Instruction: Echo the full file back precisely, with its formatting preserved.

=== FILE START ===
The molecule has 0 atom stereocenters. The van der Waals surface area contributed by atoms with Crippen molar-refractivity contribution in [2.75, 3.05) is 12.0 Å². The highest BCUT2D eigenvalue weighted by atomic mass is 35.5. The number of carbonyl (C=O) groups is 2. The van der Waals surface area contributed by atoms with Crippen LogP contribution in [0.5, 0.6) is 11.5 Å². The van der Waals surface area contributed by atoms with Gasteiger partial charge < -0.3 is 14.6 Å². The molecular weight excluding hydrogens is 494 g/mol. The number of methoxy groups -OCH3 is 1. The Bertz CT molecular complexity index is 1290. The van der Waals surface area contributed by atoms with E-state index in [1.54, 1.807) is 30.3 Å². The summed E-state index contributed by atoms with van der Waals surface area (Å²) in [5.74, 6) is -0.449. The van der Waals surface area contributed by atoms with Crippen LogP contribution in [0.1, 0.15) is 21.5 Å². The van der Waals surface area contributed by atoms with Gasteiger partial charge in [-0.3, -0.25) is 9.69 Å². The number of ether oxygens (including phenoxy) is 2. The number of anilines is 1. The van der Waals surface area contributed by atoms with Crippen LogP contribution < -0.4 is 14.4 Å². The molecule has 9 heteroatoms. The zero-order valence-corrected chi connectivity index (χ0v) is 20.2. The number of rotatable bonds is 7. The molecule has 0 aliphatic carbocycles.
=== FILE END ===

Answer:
The molecule has 0 atom stereocenters. The van der Waals surface area contributed by atoms with Crippen molar-refractivity contribution in [2.75, 3.05) is 12.0 Å². The highest BCUT2D eigenvalue weighted by atomic mass is 35.5. The number of carbonyl (C=O) groups is 2. The van der Waals surface area contributed by atoms with Crippen LogP contribution in [0.5, 0.6) is 11.5 Å². The van der Waals surface area contributed by atoms with Gasteiger partial charge < -0.3 is 14.6 Å². The molecular weight excluding hydrogens is 494 g/mol. The number of methoxy groups -OCH3 is 1. The Bertz CT molecular complexity index is 1290. The van der Waals surface area contributed by atoms with E-state index in [1.54, 1.807) is 30.3 Å². The summed E-state index contributed by atoms with van der Waals surface area (Å²) in [5.74, 6) is -0.449. The van der Waals surface area contributed by atoms with Crippen LogP contribution in [0.1, 0.15) is 21.5 Å². The van der Waals surface area contributed by atoms with Gasteiger partial charge in [-0.3, -0.25) is 9.69 Å². The number of ether oxygens (including phenoxy) is 2. The number of anilines is 1. The van der Waals surface area contributed by atoms with Crippen LogP contribution < -0.4 is 14.4 Å². The molecule has 9 heteroatoms. The zero-order valence-corrected chi connectivity index (χ0v) is 20.2. The number of rotatable bonds is 7. The molecule has 0 aliphatic carbocycles.